Infantile Marfan’s Syndrome
This Mexican-American girl with a negative family history was noted at birth to have a dysmorphic appearance, including long, slender fingers. A presumptive diagnosis of Marfan’s syndrome was made. Echocardiography at that time showed borderline aortic root dilatation. Despite treatment with β-blockers, by 21 months of age, the aortic root was markedly dilated on the echocardiogram, with appearance of aortic valve insufficiency. Other medical problems have included orthopedic deformities of the feet and chest and severe myopia necessitating correction since infancy.
At the age of 3.5 years, the patient was 108 cm tall (90th percentile for age) and weighed 15.5 kg (50th percentile). She had deep-set eyes, large ears, frontal bossing, and arachnodactyly (Fig 1⇓). The precordial impulse was hyperdynamic, and systolic and diastolic aortic murmurs were heard. The aortic root was massively dilated, as demonstrated on echocardiography, computerized tomography, and angiography (Fig 2⇓), with moderately severe aortic insufficiency and significant compression and distortion of the right atrium, left atrium, and right ventricle. She underwent successful elective replacement of the aortic valve and root (Fig 3⇓), extending to the upper third of the ascending aorta, with a 25-mm aortic homograft.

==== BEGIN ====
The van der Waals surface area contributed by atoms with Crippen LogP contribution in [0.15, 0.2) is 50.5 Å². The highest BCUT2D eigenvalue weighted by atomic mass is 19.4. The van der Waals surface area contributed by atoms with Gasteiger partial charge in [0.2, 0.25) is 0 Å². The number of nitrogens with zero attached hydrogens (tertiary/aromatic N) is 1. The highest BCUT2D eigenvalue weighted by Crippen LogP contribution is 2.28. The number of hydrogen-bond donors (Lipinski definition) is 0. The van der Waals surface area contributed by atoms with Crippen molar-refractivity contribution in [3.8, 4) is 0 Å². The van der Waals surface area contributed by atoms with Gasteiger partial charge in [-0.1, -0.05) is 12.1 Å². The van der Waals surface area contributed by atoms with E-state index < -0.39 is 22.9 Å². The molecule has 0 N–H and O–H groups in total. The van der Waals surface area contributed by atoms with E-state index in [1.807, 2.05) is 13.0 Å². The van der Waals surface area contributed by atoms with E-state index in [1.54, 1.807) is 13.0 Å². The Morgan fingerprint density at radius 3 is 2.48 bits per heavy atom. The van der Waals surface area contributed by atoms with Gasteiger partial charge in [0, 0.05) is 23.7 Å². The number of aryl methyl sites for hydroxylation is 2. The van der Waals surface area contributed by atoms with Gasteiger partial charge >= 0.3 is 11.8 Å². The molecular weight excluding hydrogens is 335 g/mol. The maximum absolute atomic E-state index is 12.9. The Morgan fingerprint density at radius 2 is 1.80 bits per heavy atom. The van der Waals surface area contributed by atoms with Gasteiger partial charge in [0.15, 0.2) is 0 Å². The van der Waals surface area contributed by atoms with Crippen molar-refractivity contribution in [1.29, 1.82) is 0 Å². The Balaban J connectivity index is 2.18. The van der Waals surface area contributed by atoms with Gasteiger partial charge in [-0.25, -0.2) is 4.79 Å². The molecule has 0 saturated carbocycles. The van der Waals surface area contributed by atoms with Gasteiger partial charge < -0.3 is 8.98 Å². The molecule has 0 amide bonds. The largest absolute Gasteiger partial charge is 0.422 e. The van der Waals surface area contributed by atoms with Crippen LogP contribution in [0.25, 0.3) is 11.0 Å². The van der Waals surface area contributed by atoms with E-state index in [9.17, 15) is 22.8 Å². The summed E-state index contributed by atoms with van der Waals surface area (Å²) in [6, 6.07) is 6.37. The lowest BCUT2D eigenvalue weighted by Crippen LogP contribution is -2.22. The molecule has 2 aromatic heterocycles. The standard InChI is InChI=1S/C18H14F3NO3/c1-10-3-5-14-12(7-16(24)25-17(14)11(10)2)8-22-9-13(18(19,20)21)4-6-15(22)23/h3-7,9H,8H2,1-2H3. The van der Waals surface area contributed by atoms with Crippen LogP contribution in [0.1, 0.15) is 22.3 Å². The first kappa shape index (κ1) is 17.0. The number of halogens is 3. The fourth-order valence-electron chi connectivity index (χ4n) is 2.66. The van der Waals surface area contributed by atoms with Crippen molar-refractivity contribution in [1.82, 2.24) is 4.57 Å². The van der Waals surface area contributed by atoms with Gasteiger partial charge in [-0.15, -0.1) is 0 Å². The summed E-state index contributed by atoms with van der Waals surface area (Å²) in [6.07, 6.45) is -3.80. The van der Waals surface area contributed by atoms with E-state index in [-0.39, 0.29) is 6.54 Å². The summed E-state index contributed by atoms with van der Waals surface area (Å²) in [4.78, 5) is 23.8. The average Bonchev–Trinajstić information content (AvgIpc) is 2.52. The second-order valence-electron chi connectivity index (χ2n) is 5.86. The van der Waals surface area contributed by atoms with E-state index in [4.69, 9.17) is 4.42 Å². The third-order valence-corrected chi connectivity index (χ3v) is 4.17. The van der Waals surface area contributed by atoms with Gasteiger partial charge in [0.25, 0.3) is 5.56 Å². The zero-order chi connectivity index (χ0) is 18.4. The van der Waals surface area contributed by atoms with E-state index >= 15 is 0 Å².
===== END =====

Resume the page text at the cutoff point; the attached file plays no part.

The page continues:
Although Marfan’s syndrome is a hereditary disorder, it does not usually become manifest until late childhood or early adulthood. It may be suspected on the basis of body stature and appearance or on the basis of the cardiac manifestations, and it is caused by mutations in the gene for fibrillin, a connective-tissue microfibril component. Mutations within a particular region of the gene have been found in patients with the so-called “infantile Marfan’s syndrome,” suggesting a molecular basis for this phenotype. In these cases, which are usually sporadic rather than familial, the phenotypic appearance is more pronounced and apparent at an early age, and the cardiac involvement is more severe and earlier in onset.
The editor of Images in Cardiovascular Medicine is Hugh A. McAllister, Jr, MD, Chief, Department of Pathology, St Luke’s Episcopal Hospital and Texas Heart Institute, and Clinical Professor of Pathology, University of Texas Medical School and Baylor College of Medicine.
Circulation encourages readers to submit cardiovascular images to Dr Hugh A. McAllister, Jr, St Luke’s Episcopal Hospital and Texas Heart Institute, 6720 Bertner Ave, MC1-267, Houston, TX 77030.
- Copyright © 1998 by American Heart Association